Jump to content
Gibson Brands Forums

A rare elephant


E-minor7
 Share

Recommended Posts

Here's something a little different. One of Fahey's complicated and slightly alternative tunes. But listen to the guitar - and look at it.

A highly intriguing 1939 rosewood Larson Bros. with lots of soul and vibration. Big and curvy it is, but notice how the boom stays exactly on the right side of the line.

Plenty of bass yet generally clear and defined and with an action ideal for this kind of expression.

 

The film is over 8 minutes long and it's almost as if the guitar gets warmed up during the track. Eeehh, maybe it's the player's fingers.

A mister Andrew Lardner -

 

 

2013 ~ http://www.youtube.com/watch?v=R8ddfhWE2Gg

Link to comment
Share on other sites

Dylan used to play a Larson Bros. Prairie State jumbo. You want a Larson Bros. guitar these days you had better be prepared to dig deep into your pockets.

Indeed! Y'all probably know this, but Tony Klassen at ARK New Era Guitars does his take on the Prairie State Jumbo. Not cheap either, but less than vintage.

post-59278-059727300 1518727336_thumb.jpg

Edited by bayoubengal1954
Link to comment
Share on other sites

I love the work of the Larson brothers. Here's my collection:

 

FJ-Cover1.jpg

 

I often don't favor the sound of rosewood steel string guitars. But, I love the Larsons' rosewood guitars. The reasons, I believe, are due to 2 design traits: 1) the highly radiused tops and backs and 2) laminated braces (usually just the X braces, but on occasion, all braces) composed of spruce/rosewood/spruce. These two traits brighten the sound and increase sustain.

 

You can read my Fretboard Journal story about the Larsons and their instruments here.

 

To illustrate, here's my comparison of 2 000 size guitars: 1920 Larson Maurer 551 and 1929 Martin 000-28:

 

http://www.youtube.com/watch?v=30Ee6vN9nIE

Link to comment
Share on other sites

Wonderful tone and sustain in both of those guitars. The Larson Brothers guitar seems to have bit more projection and balance, with a powerful but warm (not boomy) bass.

 

That's a perfect tune and picking style to show off a rosewood OOO.

Thanks, Nick!

 

I think that my Zoom recorder reproduced the tones of the guitars pretty accurately. And, your comment about "projection and balance" reinforces that belief. What I've enjoyed about posting that comparison is that folks have clear, and differing, preferences. Some of us like projection and balance, others prefer the warmth of the Martin. I'm just happy that I prefer the tone of the guitar that costs a fourth or fifth of what the other costs! :)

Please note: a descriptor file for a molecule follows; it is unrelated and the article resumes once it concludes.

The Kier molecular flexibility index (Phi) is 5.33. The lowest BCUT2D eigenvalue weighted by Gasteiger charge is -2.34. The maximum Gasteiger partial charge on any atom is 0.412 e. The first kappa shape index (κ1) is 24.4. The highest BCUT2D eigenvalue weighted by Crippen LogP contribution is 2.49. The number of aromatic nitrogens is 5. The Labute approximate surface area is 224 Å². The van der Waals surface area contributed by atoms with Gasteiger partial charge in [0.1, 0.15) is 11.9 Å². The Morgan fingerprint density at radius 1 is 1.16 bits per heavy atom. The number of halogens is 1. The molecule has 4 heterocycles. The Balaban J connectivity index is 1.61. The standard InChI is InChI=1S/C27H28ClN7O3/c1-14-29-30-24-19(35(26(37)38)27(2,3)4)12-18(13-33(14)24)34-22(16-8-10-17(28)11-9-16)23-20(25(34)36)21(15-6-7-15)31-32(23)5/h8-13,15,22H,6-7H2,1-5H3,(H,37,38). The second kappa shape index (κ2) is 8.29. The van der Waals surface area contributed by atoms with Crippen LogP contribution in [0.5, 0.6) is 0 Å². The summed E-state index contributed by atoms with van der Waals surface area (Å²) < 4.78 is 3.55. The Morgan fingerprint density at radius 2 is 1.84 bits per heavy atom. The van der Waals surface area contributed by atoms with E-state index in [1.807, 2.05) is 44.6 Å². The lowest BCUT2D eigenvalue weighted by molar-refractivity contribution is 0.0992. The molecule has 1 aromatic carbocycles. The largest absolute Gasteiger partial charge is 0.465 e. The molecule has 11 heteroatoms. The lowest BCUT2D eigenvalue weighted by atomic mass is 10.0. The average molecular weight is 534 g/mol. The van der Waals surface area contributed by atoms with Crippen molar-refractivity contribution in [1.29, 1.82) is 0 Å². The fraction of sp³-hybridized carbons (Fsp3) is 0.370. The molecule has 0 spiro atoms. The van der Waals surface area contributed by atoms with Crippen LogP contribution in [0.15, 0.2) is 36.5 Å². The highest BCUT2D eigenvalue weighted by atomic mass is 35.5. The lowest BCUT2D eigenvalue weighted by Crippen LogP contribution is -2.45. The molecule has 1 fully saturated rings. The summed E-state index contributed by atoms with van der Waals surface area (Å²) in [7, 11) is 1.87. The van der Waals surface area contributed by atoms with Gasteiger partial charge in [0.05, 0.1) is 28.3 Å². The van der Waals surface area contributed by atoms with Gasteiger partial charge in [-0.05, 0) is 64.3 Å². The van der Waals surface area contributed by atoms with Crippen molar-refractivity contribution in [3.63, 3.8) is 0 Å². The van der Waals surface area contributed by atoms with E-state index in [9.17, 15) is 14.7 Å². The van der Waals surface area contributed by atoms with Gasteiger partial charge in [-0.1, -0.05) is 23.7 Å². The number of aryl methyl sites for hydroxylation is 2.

Link to comment
Share on other sites

To illustrate, here's my comparison of 2 000 size guitars: 1920 Larson Maurer 551 and 1929 Martin 000-28:

 

Thanx for dealing these 2 aces - sound good and I'm sure they are even better live. Quite difficult to rate one above the other.

Beginning to like the Larsons for more than their looks, , , and Triple-0's can be down-right fantastic.

 

Played 2 all-hog Marts from the 15 series today. Maaaan, they were good right from the shop-wall (would need to hear them without Lifespan strings).

Yet when I came home my April 2012 Bird with real old steel flew even higher.

Found out that if I had the room and doe, my # of acoustics would rise to 75, , , or let's calm it and say 66.

Link to comment
Share on other sites

Nice find. There is so much guitar there. .

 

 

For sure. He has a Crooked Star line of the PS with less bling at a more affordable price.

FWIW there is a 2016 for sale at Lark Street for $2500.

 

 

https://www.gbase.com/gear/ark-new-era-guitars-tony-klassen-crooked-star-2016-

post-59278-017061900 1518802511_thumb.jpg

Edited by bayoubengal1954
Link to comment
Share on other sites

I love the work of the Larson brothers. Here's my collection:

 

FJ-Cover1.jpg

 

I often don't favor the sound of rosewood steel string guitars. But, I love the Larsons' rosewood guitars. The reasons, I believe, are due to 2 design traits: 1) the highly radiused tops and backs and 2) laminated braces (usually just the X braces, but on occasion, all braces) composed of spruce/rosewood/spruce. These two traits brighten the sound and increase sustain.

 

You can read my Fretboard Journal story about the Larsons and their instruments here.

 

To illustrate, here's my comparison of 2 000 size guitars: 1920 Larson Maurer 551 and 1929 Martin 000-28:

 

http://www.youtube.com/watch?v=30Ee6vN9nIE

Very cool, jt! The article was a great read as well.

Link to comment
Share on other sites

Join the conversation

You can post now and register later. If you have an account, sign in now to post with your account.

Guest
Reply to this topic...

×   Pasted as rich text.   Paste as plain text instead

  Only 75 emoji are allowed.

×   Your link has been automatically embedded.   Display as a link instead

×   Your previous content has been restored.   Clear editor

×   You cannot paste images directly. Upload or insert images from URL.

Loading...
 Share

×
×
  • Create New...